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Someone told me a while ago that if you cook with olive oil (in a curry, for example) that its properties change compared with using it in a cold dish (e.g., salad dressing).

Firstly, is this actually true of olive oil, or any oil, for that matter? If so, how are things like the vitamins, antioxidants or saturated/unsaturated fat balance of a particular oil changed when it's cooked?

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Are you seriously saying health is not considered relevant to cooking on this site? Why is "nutrition" even a valid tag if it's off-topic? Is this a wind-up!? –  ATG Dec 18 '13 at 20:45
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it is relevant to your cooking decisions, but not accepted on our site. It is such a major off-topic that it has its custom close reason. The reason for it being off topic is that there can be no consensus on nutrition topics, and the whole Stack Exchange network relies on factual information only, not discussion of opinions. The nutrition tag is reserved for nutrition label purposes, such as asking if kale has more Vitamin C than spinach. Such a statement is verifiable by a simple measurement, while alone the definition of the word "healthy" is impossible with any reasonable precision. –  rumtscho Dec 18 '13 at 20:55
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Thank you for taking the time to make an edit. I am reopening the question. I am still afraid that I will have to edit or delete answers which take a position on whether the changes are healthy or not, and simple information on the changes (of the kind "some of the saturated and some of the unsaturated fats will change to a multitude of new compounds") will not be of any help to you. But here it is, do with it whatever you can. –  rumtscho Dec 18 '13 at 21:30
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@rumtscho, instead of [nutrition], I propose [properties] –  BaffledCook Dec 18 '13 at 21:44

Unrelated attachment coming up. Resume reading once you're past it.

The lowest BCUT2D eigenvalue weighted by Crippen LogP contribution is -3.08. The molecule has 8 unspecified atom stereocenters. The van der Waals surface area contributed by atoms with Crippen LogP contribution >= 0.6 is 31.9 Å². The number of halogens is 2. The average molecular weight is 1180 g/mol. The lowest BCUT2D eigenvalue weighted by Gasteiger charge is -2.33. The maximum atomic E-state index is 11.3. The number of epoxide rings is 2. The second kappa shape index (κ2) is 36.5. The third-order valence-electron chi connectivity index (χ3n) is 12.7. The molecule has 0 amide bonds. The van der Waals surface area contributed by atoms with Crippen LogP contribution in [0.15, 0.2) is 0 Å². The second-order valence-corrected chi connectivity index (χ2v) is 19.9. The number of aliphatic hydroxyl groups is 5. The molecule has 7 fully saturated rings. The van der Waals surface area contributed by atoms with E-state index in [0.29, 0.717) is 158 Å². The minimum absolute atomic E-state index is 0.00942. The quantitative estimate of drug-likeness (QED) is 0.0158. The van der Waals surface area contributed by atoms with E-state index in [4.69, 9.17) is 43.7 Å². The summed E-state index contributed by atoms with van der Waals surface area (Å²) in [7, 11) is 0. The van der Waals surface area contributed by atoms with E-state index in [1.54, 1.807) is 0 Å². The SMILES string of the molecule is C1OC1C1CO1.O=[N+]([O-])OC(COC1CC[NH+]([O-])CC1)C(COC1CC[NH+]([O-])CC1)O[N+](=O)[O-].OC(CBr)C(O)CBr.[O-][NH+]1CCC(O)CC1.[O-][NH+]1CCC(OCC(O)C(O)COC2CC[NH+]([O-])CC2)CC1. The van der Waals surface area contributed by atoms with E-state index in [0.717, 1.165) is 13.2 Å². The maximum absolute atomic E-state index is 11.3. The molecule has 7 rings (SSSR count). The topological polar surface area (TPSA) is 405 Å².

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@BaffledCook this is a terrible tag. People who are thinking of macronutrients may or may not think to call the nutritional content of a dish its "properties". People who are thinking of anything else about a dish - texture, transportability, whatever - will also think that "properties" applies to their case. In the end, the word is way too generic to distinguish between different types of questions. –  rumtscho Dec 18 '13 at 21:55

2 Answers 2

Usually this is said specifically about extra virgin olive oil. The reasoning is that extra virgin oil is pressed cold and processed without heating in order to preserve specific flavor profiles in the finished product. Cheaper oils are extracted using heat to maximize extraction, but lose some of these flavors. Generally heating is discouraged because you're paying a premium for unheated oil, so using it in hot applications would defeat the purpose.

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These links have a lot of information on them:

http://en.wikipedia.org/wiki/Cooking_oil

http://www.martinfrost.ws/htmlfiles/oct2008/cooking-oils.html

This link specifically answers - Why it's best not to cook with extra virgin olive oil

http://whfoods.org/genpage.php?tname=dailytip&dbid=261

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